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story.lead_photo.caption In this July 7, 2017, file photo, Flipkart Group Chief Executive Officer and co-founder Binny Bansal poses during a photo call at the company's headquarters in Bangalore, India. Bansal, the co-founder of Flipkart, the massive online retail operation in India acquired by Walmart this year, is stepping down following an allegation of serious personal misconduct.

Binny Bansal, co-founder and chief executive officer of Flipkart Group, the Indian e-commerce company Walmart acquired this year for $16 billion, has resigned after an investigation into allegations of misconduct, Walmart said Tuesday.

Bansal, 37, denies the allegation.

In a news release, Walmart did not specify the exact nature of the claim against Bansal, describing it only as "serious personal misconduct." The Bentonville retailer said that while the independent investigation found no evidence to corroborate the complainant's claim, "it did reveal other lapses in judgment, particularly a lack of transparency, related to how Binny responded to the situation."

"Recent events risked becoming a distraction," leading to Bansal's decision to step down, Walmart said.

Bansal said in an email sent to Flipkart employees that he will remain on the group's board of directors and retain his shares in the company. Walmart acquired a 77 percent stake in the company in a deal that closed Aug. 18, leaving the rest of the shares to Bansal and others including Tencent Holdings Limited, Tiger Global Management LLC and Microsoft Corp.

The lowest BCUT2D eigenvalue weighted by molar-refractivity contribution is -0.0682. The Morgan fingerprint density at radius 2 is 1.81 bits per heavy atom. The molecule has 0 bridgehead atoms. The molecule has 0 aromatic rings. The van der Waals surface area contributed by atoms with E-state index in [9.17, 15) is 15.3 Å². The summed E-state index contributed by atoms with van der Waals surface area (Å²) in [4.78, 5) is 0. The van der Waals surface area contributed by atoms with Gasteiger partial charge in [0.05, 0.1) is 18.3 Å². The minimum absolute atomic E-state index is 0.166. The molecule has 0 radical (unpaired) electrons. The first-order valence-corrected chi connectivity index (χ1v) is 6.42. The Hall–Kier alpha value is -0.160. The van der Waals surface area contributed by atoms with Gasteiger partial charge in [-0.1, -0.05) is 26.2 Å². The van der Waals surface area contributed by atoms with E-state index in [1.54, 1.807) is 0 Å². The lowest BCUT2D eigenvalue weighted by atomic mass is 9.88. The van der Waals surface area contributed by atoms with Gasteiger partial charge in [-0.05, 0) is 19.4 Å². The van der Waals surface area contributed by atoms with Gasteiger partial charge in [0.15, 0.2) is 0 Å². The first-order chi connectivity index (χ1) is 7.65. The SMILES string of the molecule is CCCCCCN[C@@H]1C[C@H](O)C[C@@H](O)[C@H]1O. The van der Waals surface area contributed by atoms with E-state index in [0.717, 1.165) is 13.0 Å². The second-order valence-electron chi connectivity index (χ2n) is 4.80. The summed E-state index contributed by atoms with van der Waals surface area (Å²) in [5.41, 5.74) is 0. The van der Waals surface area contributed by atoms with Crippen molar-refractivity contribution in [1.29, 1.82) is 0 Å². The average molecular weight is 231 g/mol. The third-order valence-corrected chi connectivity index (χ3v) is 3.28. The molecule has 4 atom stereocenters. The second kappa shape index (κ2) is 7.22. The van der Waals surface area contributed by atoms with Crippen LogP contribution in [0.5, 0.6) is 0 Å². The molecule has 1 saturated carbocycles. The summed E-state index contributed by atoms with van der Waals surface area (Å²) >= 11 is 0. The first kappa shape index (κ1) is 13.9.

Kalyan Krishnamurthy, chief executive officer of the group's subsidiary Flipkart, will now report directly to the group's board, Walmart said. He joined Flipkart in 2013 as interim chief financial officer and was promoted to his current position in January 2017 when Bansal moved up to head Flipkart Group.

Walmart said it will speed up a succession plan that's been in the works "for some time" as Bansal "has been contemplating a transition." Indian news organizations reported in September that Walmart was considering replacing Bansal, who was no longer involved in day-to-day operations, and that Krishnamurthy was the retailer's prime candidate.

Although Walmart operates 21 wholesale stores in India, it could not sell directly to consumers because of government regulations on foreign retailers that sell more than one brand. Acquiring a majority stake in Flipkart gave it direct access to a burgeoning middle class in an e-commerce market projected to grow from roughly $20 billion to about $200 billion by 2027, according to investment firm Morgan Stanley.

The Flipkart deal is highly unpopular in India, where it has sparked numerous protests by merchants and others who believe Walmart's entry into the marketplace will hurt homegrown businesses. Other global players in Indian e-commerce include Amazon.com, which has pledged to invest $5 billion in India, and Chinese e-commerce giant Alibaba.

Brett Biggs, Walmart's chief financial officer, told investors last month that the retailer had lowered its guidance for the current fiscal year by 25 cents because of expenses related to the Flipkart transaction. He added that the company had expected to make the revision once the deal closed.

Walmart's third-quarter earnings, which will be released Thursday, will include Flipkart's financials for the first time. They will be reported as part of Walmart's international division.

Business on 11/14/2018

Print Headline: Chief exec at Flipkart steps down

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